GRIFFITH PARK—For nearly a decade, Barbara Ferris, the managing director of Symphony in the Glen, has been thinking of ways to create a permanent performing space for her organization.
Realizing that the area near the Old Zoo—a grassy part of the park known as the Griffith Park Performing Art Center and located at 4730 Crystal Springs Dr.—would be the perfect spot, Ferris, along with David Melville, the managing director of the Independent Shakespeare Company, began agitating several years ago to have the city build a permanent stage there.
The two spoke to local elected officials, and made their case that installing a performance space would allow easier access to arts for local residents.
“We started seeing the real need for this,” says Ferris. “Putting up a stage and taking it down every year was getting more and more expensive. What we started talking about was the idea to put something permanent.”
Now, the city has decided to move forward with the project. The Dept. of Recreation and Parks issued a draft Environmental Impact Report (EIR) last December. The project will be decided on by the Los Angeles Dept. of Recreation and Park’s five-panel board of commissioners March 5th.
According to the draft EIR, the project would include several pieces of construction in addition to the stage. The stage itself would measure 45 feet by 45 feet. The plan also includes “a new switchboard, resurfaced parking lot, improvements to existing restrooms, path lighting, resurfaced walkways, a new path and bridge meeting Americans with Disability Act (ADA) requirements, and undergrounding of an existing overhead power line.
The project would be paid for by Prop. K—a Los Angeles voter approved measure—that specifically reserves funding for parks and recreation facilities and improvements.
“They have a substantial amount of Prop. K money that needs to get spent,” said Melville of the Shakespeare Co., “and they’re looking for ways to spend it.”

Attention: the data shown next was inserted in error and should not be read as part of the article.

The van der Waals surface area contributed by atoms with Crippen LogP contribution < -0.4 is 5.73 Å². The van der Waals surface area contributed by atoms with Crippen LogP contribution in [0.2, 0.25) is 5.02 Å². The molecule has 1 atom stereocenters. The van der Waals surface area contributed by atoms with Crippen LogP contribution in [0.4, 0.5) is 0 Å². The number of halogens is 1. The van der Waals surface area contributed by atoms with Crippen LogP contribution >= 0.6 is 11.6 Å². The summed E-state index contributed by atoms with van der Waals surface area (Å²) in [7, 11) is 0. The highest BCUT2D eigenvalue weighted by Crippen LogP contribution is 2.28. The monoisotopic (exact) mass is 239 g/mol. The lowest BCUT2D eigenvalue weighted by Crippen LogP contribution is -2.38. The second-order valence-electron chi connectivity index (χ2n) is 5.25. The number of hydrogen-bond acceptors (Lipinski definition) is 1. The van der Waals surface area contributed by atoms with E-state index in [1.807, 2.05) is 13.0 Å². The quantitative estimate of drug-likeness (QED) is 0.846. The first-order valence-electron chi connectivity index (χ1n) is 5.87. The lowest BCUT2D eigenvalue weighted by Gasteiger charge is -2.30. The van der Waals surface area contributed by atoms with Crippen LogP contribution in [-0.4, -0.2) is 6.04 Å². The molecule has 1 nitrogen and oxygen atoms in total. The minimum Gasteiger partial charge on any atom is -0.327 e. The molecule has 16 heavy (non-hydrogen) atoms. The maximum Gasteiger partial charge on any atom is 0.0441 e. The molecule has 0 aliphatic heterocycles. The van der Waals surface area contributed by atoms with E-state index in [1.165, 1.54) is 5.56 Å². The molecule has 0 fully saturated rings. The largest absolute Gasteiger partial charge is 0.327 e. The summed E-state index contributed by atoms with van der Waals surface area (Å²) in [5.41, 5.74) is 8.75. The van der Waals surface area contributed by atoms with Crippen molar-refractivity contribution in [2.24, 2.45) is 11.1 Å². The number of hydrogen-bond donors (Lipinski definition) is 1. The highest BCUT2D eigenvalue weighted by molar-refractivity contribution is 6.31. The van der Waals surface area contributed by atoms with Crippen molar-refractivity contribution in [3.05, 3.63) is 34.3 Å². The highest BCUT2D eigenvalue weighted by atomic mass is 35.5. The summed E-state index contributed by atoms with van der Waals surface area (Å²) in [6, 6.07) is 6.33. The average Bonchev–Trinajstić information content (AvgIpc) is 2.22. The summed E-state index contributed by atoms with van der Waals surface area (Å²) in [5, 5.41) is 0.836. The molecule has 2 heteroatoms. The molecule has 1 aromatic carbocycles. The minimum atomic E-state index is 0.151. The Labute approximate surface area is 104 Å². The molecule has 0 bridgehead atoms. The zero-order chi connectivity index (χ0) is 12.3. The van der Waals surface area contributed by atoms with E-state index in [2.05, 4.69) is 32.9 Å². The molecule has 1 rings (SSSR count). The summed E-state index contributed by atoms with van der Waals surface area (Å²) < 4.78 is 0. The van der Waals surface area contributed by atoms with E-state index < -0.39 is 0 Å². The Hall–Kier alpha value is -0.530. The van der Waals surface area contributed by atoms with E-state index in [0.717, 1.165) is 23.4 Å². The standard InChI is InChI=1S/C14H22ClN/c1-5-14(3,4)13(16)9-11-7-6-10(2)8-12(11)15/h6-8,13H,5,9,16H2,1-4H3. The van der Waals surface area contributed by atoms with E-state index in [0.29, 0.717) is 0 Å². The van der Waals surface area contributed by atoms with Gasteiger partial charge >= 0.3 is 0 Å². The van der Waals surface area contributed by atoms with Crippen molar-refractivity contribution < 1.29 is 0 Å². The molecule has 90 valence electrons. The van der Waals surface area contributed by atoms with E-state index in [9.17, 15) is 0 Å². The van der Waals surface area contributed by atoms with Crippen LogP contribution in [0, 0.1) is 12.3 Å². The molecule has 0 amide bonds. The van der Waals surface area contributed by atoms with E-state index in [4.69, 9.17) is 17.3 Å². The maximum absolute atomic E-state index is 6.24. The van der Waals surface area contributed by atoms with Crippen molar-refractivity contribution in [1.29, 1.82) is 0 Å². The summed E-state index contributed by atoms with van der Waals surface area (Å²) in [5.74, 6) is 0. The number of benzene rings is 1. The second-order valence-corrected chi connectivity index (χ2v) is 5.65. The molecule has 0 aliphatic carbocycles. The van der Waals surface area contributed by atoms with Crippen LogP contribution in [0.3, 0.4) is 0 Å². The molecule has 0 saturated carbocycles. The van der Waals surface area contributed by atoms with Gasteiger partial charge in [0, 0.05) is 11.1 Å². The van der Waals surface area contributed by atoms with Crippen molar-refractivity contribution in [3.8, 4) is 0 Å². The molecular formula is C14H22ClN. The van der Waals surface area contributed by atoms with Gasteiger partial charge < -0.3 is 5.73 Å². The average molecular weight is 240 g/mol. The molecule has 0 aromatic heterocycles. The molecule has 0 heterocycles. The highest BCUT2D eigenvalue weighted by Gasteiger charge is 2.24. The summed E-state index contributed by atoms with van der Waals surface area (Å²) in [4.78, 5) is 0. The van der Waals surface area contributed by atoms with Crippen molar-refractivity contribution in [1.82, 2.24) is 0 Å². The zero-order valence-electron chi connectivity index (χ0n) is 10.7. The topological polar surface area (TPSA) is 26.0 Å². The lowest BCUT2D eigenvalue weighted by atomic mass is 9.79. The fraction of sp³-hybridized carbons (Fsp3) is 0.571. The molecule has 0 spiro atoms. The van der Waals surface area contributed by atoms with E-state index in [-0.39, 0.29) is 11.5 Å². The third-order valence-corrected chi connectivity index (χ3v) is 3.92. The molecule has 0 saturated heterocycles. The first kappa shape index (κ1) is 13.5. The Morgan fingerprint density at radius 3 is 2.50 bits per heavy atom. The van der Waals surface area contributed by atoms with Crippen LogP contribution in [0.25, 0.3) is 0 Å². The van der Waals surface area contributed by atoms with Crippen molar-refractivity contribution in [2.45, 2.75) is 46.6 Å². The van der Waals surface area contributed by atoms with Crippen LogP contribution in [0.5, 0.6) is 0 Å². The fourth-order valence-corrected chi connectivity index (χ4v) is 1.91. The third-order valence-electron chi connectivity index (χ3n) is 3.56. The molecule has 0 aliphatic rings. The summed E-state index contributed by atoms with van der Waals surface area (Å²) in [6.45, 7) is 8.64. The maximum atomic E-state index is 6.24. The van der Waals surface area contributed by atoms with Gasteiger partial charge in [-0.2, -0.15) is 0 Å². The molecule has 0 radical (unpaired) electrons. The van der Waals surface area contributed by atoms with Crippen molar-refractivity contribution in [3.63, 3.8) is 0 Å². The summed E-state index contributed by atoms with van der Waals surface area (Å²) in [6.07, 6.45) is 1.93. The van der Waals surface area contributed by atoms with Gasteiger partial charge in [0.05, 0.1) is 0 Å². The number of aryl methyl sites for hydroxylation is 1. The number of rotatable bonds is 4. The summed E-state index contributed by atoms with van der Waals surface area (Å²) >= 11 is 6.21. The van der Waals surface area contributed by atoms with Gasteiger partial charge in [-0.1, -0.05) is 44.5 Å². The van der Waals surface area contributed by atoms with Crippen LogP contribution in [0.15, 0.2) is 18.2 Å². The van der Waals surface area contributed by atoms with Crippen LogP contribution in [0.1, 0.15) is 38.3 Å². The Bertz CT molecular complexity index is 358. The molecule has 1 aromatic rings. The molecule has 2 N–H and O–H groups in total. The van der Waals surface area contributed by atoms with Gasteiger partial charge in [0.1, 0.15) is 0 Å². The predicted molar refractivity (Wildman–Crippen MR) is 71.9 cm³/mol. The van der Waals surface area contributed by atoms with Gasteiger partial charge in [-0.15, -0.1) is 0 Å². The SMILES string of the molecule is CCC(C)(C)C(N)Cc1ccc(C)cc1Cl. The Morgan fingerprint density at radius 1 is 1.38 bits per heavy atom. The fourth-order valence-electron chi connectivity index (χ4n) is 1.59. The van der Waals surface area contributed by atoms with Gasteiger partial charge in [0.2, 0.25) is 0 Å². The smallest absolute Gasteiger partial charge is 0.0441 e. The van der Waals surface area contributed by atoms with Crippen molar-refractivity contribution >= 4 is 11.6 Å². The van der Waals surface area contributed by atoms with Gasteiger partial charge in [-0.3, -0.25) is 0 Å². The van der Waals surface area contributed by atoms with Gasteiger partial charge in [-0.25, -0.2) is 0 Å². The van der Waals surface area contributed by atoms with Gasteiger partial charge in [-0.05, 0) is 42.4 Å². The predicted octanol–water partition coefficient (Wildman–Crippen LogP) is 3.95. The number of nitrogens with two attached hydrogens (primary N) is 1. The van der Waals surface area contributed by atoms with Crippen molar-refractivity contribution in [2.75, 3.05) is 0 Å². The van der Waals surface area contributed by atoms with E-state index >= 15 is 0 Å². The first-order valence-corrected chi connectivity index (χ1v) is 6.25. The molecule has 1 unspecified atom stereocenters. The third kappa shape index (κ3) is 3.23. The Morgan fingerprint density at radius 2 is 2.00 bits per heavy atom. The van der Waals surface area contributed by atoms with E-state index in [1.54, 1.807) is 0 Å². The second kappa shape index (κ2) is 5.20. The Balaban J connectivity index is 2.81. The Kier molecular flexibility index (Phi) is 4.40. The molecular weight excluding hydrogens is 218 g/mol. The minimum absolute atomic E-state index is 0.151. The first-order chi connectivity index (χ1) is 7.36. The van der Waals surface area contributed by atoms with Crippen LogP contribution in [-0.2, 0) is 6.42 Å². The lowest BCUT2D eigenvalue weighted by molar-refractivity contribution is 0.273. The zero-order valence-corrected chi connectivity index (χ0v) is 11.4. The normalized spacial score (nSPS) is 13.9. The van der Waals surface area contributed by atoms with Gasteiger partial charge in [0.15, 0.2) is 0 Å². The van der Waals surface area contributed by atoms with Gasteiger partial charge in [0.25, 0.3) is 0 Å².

If approved by the Recreation and Parks Board of Commissioners, the project would be completed by June of 2015.
In addition to giving the area a newer performance space, according to Melville, a permanent stage would relieve the companies of the expensive and cumbersome necessity of erecting a stage every single night of a show.
“We perform every night for three months,” he said, “so we have to light the stage and all that kind of stuff. A couple of years ago, we began really taking off, and when that started to happen I was looking at the infrastructure thinking, ‘we need some help here.’”
Ferris and Melville believe that they have the community’s support—
but not everyone feels that the stage is a good idea.
Gerry Hans, president of Friends of Griffith Park—a recently formed non-profit—said in an email that since its initial proposal, the plan for the stage has become too big for what the park can sustain.
“Small early-evening audiences are not objectionable and everyone appreciates the arts being brought into the serenity of the Old Zoo,” he wrote. “However, the scale of the project has escalated exponentially. Right now the project seems to be a moving-target with multiple phases.”
Hans went on to say that the Friends of Griffith Park’s concerns include the fact that the Shakespeare Co. recently stated that they hope to grow their audience another 5,000 over the 2014 summer, which he said, the park can’t accommodate.
Last year’s attendance for 40 performances for the Shakespeare Co. was 43,000—or about 1,000 per show. Performances run Thursday through Sunday, typically from late June to the end of August.
“We love Symphony and [The Independent Shakespeare Co.],” Hans wrote. “But will this area be opened up to other groups for a long season of events?”
Hans also added sound and lighting plans will “adversely impact wildlife.”
Ferris and Melville state that they, too, have a vested interest in maintaining the area’s natural beauty and wildlife.
“We don’t want to destroy the nature of the Old Zoo,” said Ferris. “We respect the site, and we’ve been talking about this for a long time.”
But, Melville added: this is the kind of project that will put the Los Angeles performing arts scene on par with other big cities.
“What the Shakespeare Festival is becoming is comparable to other Shakespeare Festivals across the U.S.,” he said, “and we’d like to have the same production values. We can’t do that with a temporary stage.”
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